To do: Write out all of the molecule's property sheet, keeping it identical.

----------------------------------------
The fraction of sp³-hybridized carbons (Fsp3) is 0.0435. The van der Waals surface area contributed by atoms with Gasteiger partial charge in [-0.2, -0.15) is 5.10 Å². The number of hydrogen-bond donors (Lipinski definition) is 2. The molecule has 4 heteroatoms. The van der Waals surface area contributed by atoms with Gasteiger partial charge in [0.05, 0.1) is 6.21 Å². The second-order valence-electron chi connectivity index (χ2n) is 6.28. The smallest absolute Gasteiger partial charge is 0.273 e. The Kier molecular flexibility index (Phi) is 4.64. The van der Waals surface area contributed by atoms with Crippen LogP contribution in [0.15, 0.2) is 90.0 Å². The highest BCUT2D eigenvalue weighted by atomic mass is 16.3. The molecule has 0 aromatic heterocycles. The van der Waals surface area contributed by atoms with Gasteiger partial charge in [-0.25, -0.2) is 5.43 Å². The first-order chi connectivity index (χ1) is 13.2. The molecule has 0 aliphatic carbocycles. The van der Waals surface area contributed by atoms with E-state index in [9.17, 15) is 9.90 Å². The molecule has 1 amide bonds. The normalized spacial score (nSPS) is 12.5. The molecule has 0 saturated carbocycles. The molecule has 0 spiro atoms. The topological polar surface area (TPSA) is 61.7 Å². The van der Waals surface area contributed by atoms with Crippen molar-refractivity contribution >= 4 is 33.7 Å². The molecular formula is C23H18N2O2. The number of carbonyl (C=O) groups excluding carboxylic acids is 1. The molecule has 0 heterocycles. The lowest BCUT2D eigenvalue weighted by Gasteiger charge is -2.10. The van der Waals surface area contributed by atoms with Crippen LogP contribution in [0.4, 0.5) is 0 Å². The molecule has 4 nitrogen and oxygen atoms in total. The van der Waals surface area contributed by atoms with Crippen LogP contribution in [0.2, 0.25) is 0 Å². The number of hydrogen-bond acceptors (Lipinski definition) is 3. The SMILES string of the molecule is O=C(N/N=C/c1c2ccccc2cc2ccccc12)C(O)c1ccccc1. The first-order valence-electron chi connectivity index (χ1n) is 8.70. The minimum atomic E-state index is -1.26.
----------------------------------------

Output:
The fraction of sp³-hybridized carbons (Fsp3) is 0.0435. The van der Waals surface area contributed by atoms with Gasteiger partial charge in [-0.2, -0.15) is 5.10 Å². The number of hydrogen-bond donors (Lipinski definition) is 2. The molecule has 4 heteroatoms. The van der Waals surface area contributed by atoms with Gasteiger partial charge in [0.05, 0.1) is 6.21 Å². The second-order valence-electron chi connectivity index (χ2n) is 6.28. The smallest absolute Gasteiger partial charge is 0.273 e. The Kier molecular flexibility index (Phi) is 4.64. The van der Waals surface area contributed by atoms with Crippen LogP contribution in [0.15, 0.2) is 90.0 Å². The highest BCUT2D eigenvalue weighted by atomic mass is 16.3. The molecule has 0 aromatic heterocycles. The van der Waals surface area contributed by atoms with Gasteiger partial charge in [-0.25, -0.2) is 5.43 Å². The first-order chi connectivity index (χ1) is 13.2. The molecule has 0 aliphatic carbocycles. The van der Waals surface area contributed by atoms with E-state index in [9.17, 15) is 9.90 Å². The molecule has 1 amide bonds. The normalized spacial score (nSPS) is 12.5. The molecule has 0 saturated carbocycles. The molecule has 0 spiro atoms. The topological polar surface area (TPSA) is 61.7 Å². The van der Waals surface area contributed by atoms with Crippen molar-refractivity contribution >= 4 is 33.7 Å². The molecular formula is C23H18N2O2. The number of carbonyl (C=O) groups excluding carboxylic acids is 1. The molecule has 0 heterocycles. The lowest BCUT2D eigenvalue weighted by Gasteiger charge is -2.10. The van der Waals surface area contributed by atoms with Crippen LogP contribution in [0.4, 0.5) is 0 Å². The molecule has 4 nitrogen and oxygen atoms in total. The van der Waals surface area contributed by atoms with Crippen LogP contribution in [0.2, 0.25) is 0 Å². The number of hydrogen-bond acceptors (Lipinski definition) is 3. The SMILES string of the molecule is O=C(N/N=C/c1c2ccccc2cc2ccccc12)C(O)c1ccccc1. The first-order valence-electron chi connectivity index (χ1n) is 8.70. The minimum atomic E-state index is -1.26.